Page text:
Functions at the District Level: As a District Magistrate, Collector, or Deputy Commissioner, they are required to carry out the same responsibilities as an SDM at the district level. Additionally, they are responsible for supervising SDMs in the performance of their duties.
For the majority of IAS officers, field postings typically come to an end at the district level. A good number of them advance their careers by moving into positions within the state government and seeking work in the State Secretariat.
Assignments in the State Secretariat: Assignments in the State Secretariat require leveraging the experience and skills earned in the field to help elected representatives as they establish policies and make decisions affecting government procedures.
Public Sector Organizations: A large number of officials are deputed to PSU cadres and join the top management of numerous PSUs, including power plants, industrial facilities, and other entities.
Assignments with the Central Secretariat: Secretarial-level positions within the Central government are responsible for reviewing, developing, and implementing policy for various ministries.
Being an Indian Administrative Service (IAS) officer is a highly desirable career choice in India, due to the numerous benefits and perks it offers. The power to make a positive difference in the lives of millions of people, as well as the prestige and respect in society, are just some of the reasons why becoming an IAS officer is attractive. They have significant influence in shaping policies related to social projects, education, health and the economy, making it an unparalleled opportunity to serve the people and country. Additionally, the income and benefits of an IAS officer are substantial, providing not just monetary rewards, but also the chance to utilize one’s talents and abilities for the betterment of the nation.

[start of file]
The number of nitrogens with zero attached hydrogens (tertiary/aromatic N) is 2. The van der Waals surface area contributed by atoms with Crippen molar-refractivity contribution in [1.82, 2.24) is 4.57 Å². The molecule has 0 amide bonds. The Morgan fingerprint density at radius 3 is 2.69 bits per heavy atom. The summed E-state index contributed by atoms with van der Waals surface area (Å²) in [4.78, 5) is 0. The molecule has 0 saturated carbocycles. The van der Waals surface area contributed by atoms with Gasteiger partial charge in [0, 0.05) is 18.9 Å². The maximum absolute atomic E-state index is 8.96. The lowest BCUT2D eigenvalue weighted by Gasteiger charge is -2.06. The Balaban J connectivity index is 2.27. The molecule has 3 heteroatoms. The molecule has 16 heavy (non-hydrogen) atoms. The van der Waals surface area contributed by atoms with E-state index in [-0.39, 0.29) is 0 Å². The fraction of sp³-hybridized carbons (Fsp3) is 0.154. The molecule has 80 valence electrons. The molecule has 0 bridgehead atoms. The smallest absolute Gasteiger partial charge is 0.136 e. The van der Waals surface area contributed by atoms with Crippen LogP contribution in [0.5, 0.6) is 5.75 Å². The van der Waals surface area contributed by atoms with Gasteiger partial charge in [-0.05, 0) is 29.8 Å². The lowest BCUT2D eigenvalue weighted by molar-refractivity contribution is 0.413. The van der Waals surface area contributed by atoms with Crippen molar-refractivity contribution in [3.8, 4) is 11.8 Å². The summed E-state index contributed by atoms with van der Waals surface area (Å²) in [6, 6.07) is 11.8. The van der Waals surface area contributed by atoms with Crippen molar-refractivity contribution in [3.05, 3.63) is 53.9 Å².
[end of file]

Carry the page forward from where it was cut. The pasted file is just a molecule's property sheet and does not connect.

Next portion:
Let’s go into greater detail about a couple of the advantages offered to IAS officers:
- Accommodations: The government provides spacious houses for IAS officers in accordance with their positions, pay scales, and seniority. In addition to receiving additional services, occupants of the free accommodations do not incur any costs. It comprises not only a house help and gardener but also a chef, a security guard, and protection for the family as a whole.
- Transportation: They are given governmental vehicles and chauffeurs. Additionally, depending on the scope of their responsibilities, they may be given access to more than one vehicle.
- Security: There is an inherent risk in holding the IAS position due to the fact that it is the highest rank in the civil service. However, in order to safeguard the officer and his or her family, the necessary security measures, which are determined by the perceived severity of the threat, are taken into account. In addition, further protection is provided by STF commandoes in the event of emergency situations.
- Bills: The bills include connections for water, electricity, phone, and gas and are typically free or heavily subsidized.
- Trips: IAS officers are given housing in government homes that is generously subsidized. It doesn’t matter whether the trip is official or not. On the other hand, they are permitted to remain in the State Bhavans of their cadre when they are in Delhi.
- Study Leaves: A two-year study leave is available to IAS officers. They are able to apply to reputable international universities. The costs are covered by the government, however, there are also limitations. IAS officials who have served for a total of seven years are eligible to apply for this facility. In addition to this, they are required to sign a bond stating that upon their return, they will continue to work as IAS for a predetermined amount of time.